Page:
'Leftovers of war', disabled no more


You don’t have to take a bullet or step on a land mine to be a victim of war.

The young women, in their wheelchairs at a rehabilitation centre in Kampong Speu, an hour’s drive from Phnom Penh, suffer from a collateral damage of war – a shattered healthcare and social support system that still hasn’t been put back together.

Some are amputees. One is partially paralysed, and wheels and shoots with just one arm. The referee had polio. They are all disabled by accidents and diseases which could have been treated - had they not been infants and children in the latter days of Cambodia’s decade of war, first the United States’ secret bombing campaign in Cambodia in 1969 and then the reign of the genocidal Khmer Rouge from 1975 to 1979. 

But there is something different about them now. They are not victims any more. They wear colour-coded shirts, and in special five-wheeled wheelchairs they power around a basketball court, slamming into each other in aggressive tackles, passing the ball back and forth, aiming for the hoop, shouting and cheering.

Mr Didier Cooreman, head of physical rehabilitation at the International Committee of the Red Cross (ICRC) in Phnom Penh, calls Cambodia’s disabled the “leftovers of war”.

These women, as disabled people from poor rural communities, have been discriminated against, left out of school, and often also abused. But the new wheelchair basketball programme has empowered them.

The programme is inspired by Dr Alberto Cairo, head of the ICRC’s orthopaedic programme in Afghanistan and legendary for his work for the disabled there. There are now two wheelchair basketball programmes for women in Cambodia. One is in Battambang province started a year ago; there most of the women are land mine victims.  The one in Kampong Speu was started just three months ago.

They are supported by the Cambodia National Volleyball League for the Disabled, a non-government organisation founded by another driven and charismatic individual, Chris Minko. 

The ICRC's government partner is Cambodia’s Ministry of Social Affairs, Veterans and Youth Rehabilitation. The ICRC supports the rehab centres in Kampong Speu and Battambang, and runs a prosthetics (artifical limbs) factory in Phnom Penh. It also makes orthotics or designed devices to support or brace limbs and bodies. The war decade left Cambodia with over 660,000 disabled people. 

Their disabilities range from amputation to deafness and blindness. But that is not all. A Swedish International Development Agency paper in 2007 stated: “It is well established that persons with disabilities generally belong to the poorest among the poor with very limited access to resources, basic social services, education, vocational training and employment, thus exacerbating their poverty.”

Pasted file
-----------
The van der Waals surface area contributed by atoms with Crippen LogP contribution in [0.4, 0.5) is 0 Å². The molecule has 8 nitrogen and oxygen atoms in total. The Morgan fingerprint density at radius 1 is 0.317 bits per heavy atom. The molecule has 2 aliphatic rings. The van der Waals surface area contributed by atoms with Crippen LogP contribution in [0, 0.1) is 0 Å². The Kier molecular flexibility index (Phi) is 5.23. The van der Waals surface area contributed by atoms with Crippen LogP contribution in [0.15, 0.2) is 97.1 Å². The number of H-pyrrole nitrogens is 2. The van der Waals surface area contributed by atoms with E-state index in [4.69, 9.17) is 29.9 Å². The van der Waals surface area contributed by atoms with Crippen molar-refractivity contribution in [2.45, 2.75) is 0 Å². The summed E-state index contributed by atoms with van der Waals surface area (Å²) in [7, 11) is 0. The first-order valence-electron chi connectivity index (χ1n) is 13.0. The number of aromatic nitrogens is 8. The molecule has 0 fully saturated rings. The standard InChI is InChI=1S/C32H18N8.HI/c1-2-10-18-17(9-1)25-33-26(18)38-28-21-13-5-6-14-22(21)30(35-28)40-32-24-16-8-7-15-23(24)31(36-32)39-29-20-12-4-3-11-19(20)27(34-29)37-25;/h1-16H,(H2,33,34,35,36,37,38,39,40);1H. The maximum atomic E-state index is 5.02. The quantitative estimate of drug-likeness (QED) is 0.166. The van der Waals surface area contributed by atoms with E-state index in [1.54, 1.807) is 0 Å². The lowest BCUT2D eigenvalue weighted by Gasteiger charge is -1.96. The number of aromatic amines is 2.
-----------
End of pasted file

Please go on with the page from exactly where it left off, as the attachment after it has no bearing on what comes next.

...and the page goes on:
It added: “In addition, they are often seen as a hopeless, lonely, isolated group without sufficient affection from families, relatives and friends.”
For years, the ICRC provided only prostheses in war zones around the world including Afghanistan and Cambodia, says Mr Andrea Acerbis, head of its office in Cambodia.

“It was prosthesis and some physiotherapy, and off you go,” he recalled. “But lately, the ICRC has realised physical rehabilitation is not enough. You need social re-integration. You need to go beyond prostheses, to getting accepted in society, becoming independent.”

Sports as a route to re-integration has long been tried – from football in Africa to volleyball in Cambodia and basketball in Afghanistan. But for these women in Cambodia, it is new. For one thing, it is exclusively for women – often at the bottom rung of society even if they are not disabled.
And the results have been astonishing for the 28 women so far who are taking part in it.

There is a return to confidence, physical fitness, self-assurance and competitiveness, dignity – and freedom from the bonds of their disabilities.

“Their personalities change,” said Mr Acerbis.

This is obvious when the game is in full flow.

There is no charity here. The hoop is at the regulation height. The women – like Ms Son Chanda, 31, who as a child suffered perhaps meningitis, perhaps encephalitis, which paralysed the left side of her body - are on their own with their teammates. No quarter is given. But when one wheelchair keeled over with its rider face-down, everyone rushed to the woman’s aid.

The women, who had their first tournament in Battambang on July 26, have been fortunate to have the famously motivational wheelchair basketball coach Jess Markt work with them since the third week of July. Mr Markt, from Portland, Oregon, whose spinal cord was injured in a car accident in 2009, turned to wheelchair basketball, helping to bring the sport to Afghanistan.

The women come every Friday to the rehabilitation centre at Kamong Speu and stay through the weekend. Their average age is around 28.
Their dream is to make it to an international wheelchair basketball competition in Myanmar in February 2014.

But society is slow to change, and there are multiple barriers for these women who are all poor, with none having had more than a few token years of schooling. 

While there is affirmative action for disabled in Cambodia, many of the disabled have no skills, so they have difficulty finding jobs. The challenge remains of linking them with vocational training programmes.

For instance, Ms Chanda is still not able to go to school. She is still seen as a burden, at her home among the rice fields in the Kampong Speu countryside. “People don’t like me,” she says. There remains an assumption that the disabled are useless.

But she has gained new confidence since she began playing wheelchair basketball two months ago.

Panting from the exertion on a hot humid morning, she says she wants to be a computer programmer. It suddenly seems not outside the bounds of possibility.

“One day,” she says with a shy smile.